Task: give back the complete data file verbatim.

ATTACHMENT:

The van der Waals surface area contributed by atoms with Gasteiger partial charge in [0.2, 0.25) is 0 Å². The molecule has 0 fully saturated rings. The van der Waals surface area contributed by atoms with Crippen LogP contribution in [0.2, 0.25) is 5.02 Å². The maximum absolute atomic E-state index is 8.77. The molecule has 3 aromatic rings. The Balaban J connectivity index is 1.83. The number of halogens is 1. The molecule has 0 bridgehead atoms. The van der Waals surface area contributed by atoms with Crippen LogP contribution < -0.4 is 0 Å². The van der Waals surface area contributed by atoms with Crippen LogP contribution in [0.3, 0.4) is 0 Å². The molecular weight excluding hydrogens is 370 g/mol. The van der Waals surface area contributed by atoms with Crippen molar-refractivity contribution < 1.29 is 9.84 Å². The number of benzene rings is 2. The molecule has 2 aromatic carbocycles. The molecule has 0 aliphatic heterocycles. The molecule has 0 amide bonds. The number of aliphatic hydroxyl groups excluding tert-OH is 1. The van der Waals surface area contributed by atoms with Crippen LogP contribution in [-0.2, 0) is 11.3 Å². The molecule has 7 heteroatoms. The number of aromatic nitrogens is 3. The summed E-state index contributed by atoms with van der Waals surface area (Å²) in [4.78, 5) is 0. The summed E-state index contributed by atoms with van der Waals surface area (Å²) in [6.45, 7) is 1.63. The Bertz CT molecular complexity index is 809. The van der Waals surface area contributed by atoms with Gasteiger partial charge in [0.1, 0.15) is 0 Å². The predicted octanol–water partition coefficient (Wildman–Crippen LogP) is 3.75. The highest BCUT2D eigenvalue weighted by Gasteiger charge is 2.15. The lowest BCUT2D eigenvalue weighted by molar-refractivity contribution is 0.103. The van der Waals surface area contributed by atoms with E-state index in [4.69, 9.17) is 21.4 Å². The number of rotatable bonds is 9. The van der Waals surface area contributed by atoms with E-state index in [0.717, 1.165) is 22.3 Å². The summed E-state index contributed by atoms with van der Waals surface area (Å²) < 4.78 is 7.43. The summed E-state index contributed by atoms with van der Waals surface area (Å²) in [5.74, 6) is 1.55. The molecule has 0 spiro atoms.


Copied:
The van der Waals surface area contributed by atoms with Gasteiger partial charge in [0.2, 0.25) is 0 Å². The molecule has 0 fully saturated rings. The van der Waals surface area contributed by atoms with Crippen LogP contribution in [0.2, 0.25) is 5.02 Å². The maximum absolute atomic E-state index is 8.77. The molecule has 3 aromatic rings. The Balaban J connectivity index is 1.83. The number of halogens is 1. The molecule has 0 bridgehead atoms. The van der Waals surface area contributed by atoms with Crippen LogP contribution < -0.4 is 0 Å². The van der Waals surface area contributed by atoms with Crippen LogP contribution in [0.3, 0.4) is 0 Å². The molecular weight excluding hydrogens is 370 g/mol. The van der Waals surface area contributed by atoms with Crippen molar-refractivity contribution < 1.29 is 9.84 Å². The number of benzene rings is 2. The molecule has 2 aromatic carbocycles. The molecule has 0 aliphatic heterocycles. The molecule has 0 amide bonds. The number of aliphatic hydroxyl groups excluding tert-OH is 1. The van der Waals surface area contributed by atoms with Crippen LogP contribution in [-0.2, 0) is 11.3 Å². The molecule has 7 heteroatoms. The number of aromatic nitrogens is 3. The summed E-state index contributed by atoms with van der Waals surface area (Å²) in [4.78, 5) is 0. The summed E-state index contributed by atoms with van der Waals surface area (Å²) in [6.45, 7) is 1.63. The Bertz CT molecular complexity index is 809. The van der Waals surface area contributed by atoms with Gasteiger partial charge in [0.1, 0.15) is 0 Å². The predicted octanol–water partition coefficient (Wildman–Crippen LogP) is 3.75. The highest BCUT2D eigenvalue weighted by Gasteiger charge is 2.15. The lowest BCUT2D eigenvalue weighted by molar-refractivity contribution is 0.103. The van der Waals surface area contributed by atoms with E-state index in [4.69, 9.17) is 21.4 Å². The number of rotatable bonds is 9. The van der Waals surface area contributed by atoms with E-state index in [0.717, 1.165) is 22.3 Å². The summed E-state index contributed by atoms with van der Waals surface area (Å²) < 4.78 is 7.43. The summed E-state index contributed by atoms with van der Waals surface area (Å²) in [5.74, 6) is 1.55. The molecule has 0 spiro atoms.